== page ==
Best Practices for Science Courses 2017-10-15T20:42:42+00:00

Fall 2017 Newsletter

Best Practices for Science Courses

Standing room only at Jesuit Consolmagno lecture at The Athenaeum.

Standing room only at Jesuit Consolmagno lecture at The Athenaeum.

Faculty who received course development grants to create new seminary courses in the sciences were asked, after teaching their courses for the first time, “what are some ‘best practices’ that you would identify?” From their insights, we have identified and collected eight common themes of “best practices.” Here, we share a few faculty insights about one of these best practices: “CALL IN THE EXPERTS.”

One of the most consistent themes across faculty respondents was the importance of bringing in experts in science who can engage students and faculty alike on new topics. Among the many invited scientist experts in these courses were Br. Guy Consolmagno, S.J., Ph.D., Director of the Vatican Observatory, who gave lectures on cosmology and the faith lives of scientists at the Oblate School of Theology and The Athenaeum/Mount St. Mary’s Seminary of the West (see photo); William Newsome, Ph.D., Director of the Neurosciences Institute at Stanford University; Christian Smith, Ph.D., sociologist and Director of the Center for the Study of Religion and Society at the University of Notre Dame; and Michelle Francl, Ph.D., Professor of Chemistry at Bryn Mawr College and Adjunct Scholar at the Vatican Observatory, who spoke at Mt. St. Mary’s Seminary about doing science as a person of faith.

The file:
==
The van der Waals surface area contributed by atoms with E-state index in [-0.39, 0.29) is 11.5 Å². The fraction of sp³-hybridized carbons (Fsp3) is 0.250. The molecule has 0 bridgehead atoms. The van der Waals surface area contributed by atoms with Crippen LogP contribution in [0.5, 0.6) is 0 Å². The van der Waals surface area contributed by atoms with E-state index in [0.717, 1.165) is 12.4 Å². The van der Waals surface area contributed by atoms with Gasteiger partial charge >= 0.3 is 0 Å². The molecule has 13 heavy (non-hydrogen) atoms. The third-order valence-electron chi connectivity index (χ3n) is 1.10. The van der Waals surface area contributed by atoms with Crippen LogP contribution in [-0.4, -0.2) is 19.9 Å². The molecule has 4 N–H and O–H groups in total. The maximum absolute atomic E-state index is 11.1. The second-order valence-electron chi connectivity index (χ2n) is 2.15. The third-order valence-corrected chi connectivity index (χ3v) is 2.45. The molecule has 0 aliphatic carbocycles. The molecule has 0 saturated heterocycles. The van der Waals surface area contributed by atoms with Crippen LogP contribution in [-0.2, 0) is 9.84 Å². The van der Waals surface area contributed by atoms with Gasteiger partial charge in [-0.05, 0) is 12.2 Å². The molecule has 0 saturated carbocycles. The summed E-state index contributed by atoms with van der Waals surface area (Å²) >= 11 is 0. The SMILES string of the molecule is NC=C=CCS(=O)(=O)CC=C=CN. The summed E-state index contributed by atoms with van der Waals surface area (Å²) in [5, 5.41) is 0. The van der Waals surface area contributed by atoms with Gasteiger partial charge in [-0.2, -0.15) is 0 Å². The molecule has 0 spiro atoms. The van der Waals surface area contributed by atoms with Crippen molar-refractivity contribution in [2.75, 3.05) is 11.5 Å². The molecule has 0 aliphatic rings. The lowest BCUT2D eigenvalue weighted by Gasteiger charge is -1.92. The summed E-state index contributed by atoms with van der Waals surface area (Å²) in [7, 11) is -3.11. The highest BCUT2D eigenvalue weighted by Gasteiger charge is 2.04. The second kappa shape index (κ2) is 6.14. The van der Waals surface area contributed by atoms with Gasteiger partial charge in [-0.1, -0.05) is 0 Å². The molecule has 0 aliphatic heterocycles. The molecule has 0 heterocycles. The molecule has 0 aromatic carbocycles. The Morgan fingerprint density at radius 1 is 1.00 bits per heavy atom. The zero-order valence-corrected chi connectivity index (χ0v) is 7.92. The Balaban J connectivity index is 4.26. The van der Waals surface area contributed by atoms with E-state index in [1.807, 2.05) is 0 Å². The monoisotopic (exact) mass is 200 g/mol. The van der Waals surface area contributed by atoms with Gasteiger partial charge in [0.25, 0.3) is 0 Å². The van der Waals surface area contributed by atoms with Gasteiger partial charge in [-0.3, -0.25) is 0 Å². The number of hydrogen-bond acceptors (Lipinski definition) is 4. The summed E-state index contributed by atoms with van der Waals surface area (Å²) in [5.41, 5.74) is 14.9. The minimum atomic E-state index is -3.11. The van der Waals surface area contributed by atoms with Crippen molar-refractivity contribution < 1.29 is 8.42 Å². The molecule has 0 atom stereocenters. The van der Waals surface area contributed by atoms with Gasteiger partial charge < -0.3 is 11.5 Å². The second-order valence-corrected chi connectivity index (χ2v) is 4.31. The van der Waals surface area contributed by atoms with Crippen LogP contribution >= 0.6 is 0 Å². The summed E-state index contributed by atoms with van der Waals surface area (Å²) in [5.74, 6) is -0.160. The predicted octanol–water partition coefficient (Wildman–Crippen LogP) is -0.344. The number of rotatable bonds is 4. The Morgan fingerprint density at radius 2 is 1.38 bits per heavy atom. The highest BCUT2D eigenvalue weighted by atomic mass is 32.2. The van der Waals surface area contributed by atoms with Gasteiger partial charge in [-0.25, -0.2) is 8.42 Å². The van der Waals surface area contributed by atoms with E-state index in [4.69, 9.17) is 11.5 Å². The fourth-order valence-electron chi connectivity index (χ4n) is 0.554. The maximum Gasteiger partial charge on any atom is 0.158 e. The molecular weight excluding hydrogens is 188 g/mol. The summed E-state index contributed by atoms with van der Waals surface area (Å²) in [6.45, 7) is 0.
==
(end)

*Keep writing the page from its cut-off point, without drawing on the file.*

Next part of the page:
Several faculty members built on the effectiveness of their guest experts by sponsoring conferences, faculty book discussion groups, and programs open to the general public. Fr. Christopher Renz, O.P., of the Dominican School of Philosophy and Theology sponsored a conference on the anthropology of the human person to accompany his grant-funded liturgy course. The conference included experts — Agustín Fuentes among them — in evolutionary anthropology, philosophy, and theology.

While most seminaries engaged experts in traditional lecture programs, a few engaged scientists as integral parts of the courses themselves. As Dr. Christopher Baglow at Notre Dame Seminary states, “having actual scientists in the classroom was indispensable.” Dr. Christopher Anadale of Mt. St. Mary’s Seminary agrees strongly on the need for guest experts: “on my own I lack sufficient scientific expertise to take the class beyond a certain point with the science/philosophy/religion engagement.”

Dr. Cory Hayes of St. Joseph Seminary utilized grant funds to pay stipends to scientists who helped teach certain parts of course content. “They provided a level of expertise and a ‘first hand’ viewpoint regarding both theoretical knowledge and practical research experience that non-scientist instructors, i.e., philosophers and theologians, could not.” Dr. Edward Kaczuk and Fr. Michael Woost at Borromeo Seminary were fortunate to count several professional scientists among their enrolled students in the course, who “brought a wealth of scientific experience to the dialogue and, at the same, were enriched by the contributions coming from the fields of theology and spirituality.”

Selected Guest Speakers in US-RC Seminary Science Courses



 
Fall 2017 Newsletter Table of Contents